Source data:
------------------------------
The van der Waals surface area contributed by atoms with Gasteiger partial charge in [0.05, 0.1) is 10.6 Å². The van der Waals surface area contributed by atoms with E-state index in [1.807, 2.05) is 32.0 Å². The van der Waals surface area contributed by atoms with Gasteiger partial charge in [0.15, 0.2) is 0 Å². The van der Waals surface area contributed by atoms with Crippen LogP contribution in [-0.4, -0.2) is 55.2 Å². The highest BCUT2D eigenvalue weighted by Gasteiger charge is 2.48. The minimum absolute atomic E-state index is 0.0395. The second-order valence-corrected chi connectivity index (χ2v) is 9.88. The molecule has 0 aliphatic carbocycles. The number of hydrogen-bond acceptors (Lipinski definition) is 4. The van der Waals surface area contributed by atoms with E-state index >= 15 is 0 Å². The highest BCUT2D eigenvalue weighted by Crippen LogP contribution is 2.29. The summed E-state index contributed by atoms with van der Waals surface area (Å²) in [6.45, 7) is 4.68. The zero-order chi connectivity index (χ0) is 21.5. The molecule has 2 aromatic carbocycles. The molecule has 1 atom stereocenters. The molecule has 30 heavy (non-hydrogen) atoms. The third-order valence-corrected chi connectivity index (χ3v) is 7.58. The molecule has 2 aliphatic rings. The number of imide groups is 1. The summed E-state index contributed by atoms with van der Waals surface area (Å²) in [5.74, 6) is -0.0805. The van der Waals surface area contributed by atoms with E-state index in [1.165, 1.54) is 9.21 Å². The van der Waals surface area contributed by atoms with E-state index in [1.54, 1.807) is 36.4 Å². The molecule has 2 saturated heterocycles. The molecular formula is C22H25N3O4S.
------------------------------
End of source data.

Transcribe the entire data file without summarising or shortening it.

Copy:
The van der Waals surface area contributed by atoms with Gasteiger partial charge in [0.05, 0.1) is 10.6 Å². The van der Waals surface area contributed by atoms with E-state index in [1.807, 2.05) is 32.0 Å². The van der Waals surface area contributed by atoms with Gasteiger partial charge in [0.15, 0.2) is 0 Å². The van der Waals surface area contributed by atoms with Crippen LogP contribution in [-0.4, -0.2) is 55.2 Å². The highest BCUT2D eigenvalue weighted by Gasteiger charge is 2.48. The minimum absolute atomic E-state index is 0.0395. The second-order valence-corrected chi connectivity index (χ2v) is 9.88. The molecule has 0 aliphatic carbocycles. The number of hydrogen-bond acceptors (Lipinski definition) is 4. The van der Waals surface area contributed by atoms with E-state index >= 15 is 0 Å². The highest BCUT2D eigenvalue weighted by Crippen LogP contribution is 2.29. The summed E-state index contributed by atoms with van der Waals surface area (Å²) in [6.45, 7) is 4.68. The zero-order chi connectivity index (χ0) is 21.5. The molecule has 2 aromatic carbocycles. The molecule has 1 atom stereocenters. The molecule has 30 heavy (non-hydrogen) atoms. The third-order valence-corrected chi connectivity index (χ3v) is 7.58. The molecule has 2 aliphatic rings. The number of imide groups is 1. The summed E-state index contributed by atoms with van der Waals surface area (Å²) in [5.74, 6) is -0.0805. The van der Waals surface area contributed by atoms with E-state index in [1.165, 1.54) is 9.21 Å². The van der Waals surface area contributed by atoms with E-state index in [1.54, 1.807) is 36.4 Å². The molecule has 2 saturated heterocycles. The molecular formula is C22H25N3O4S.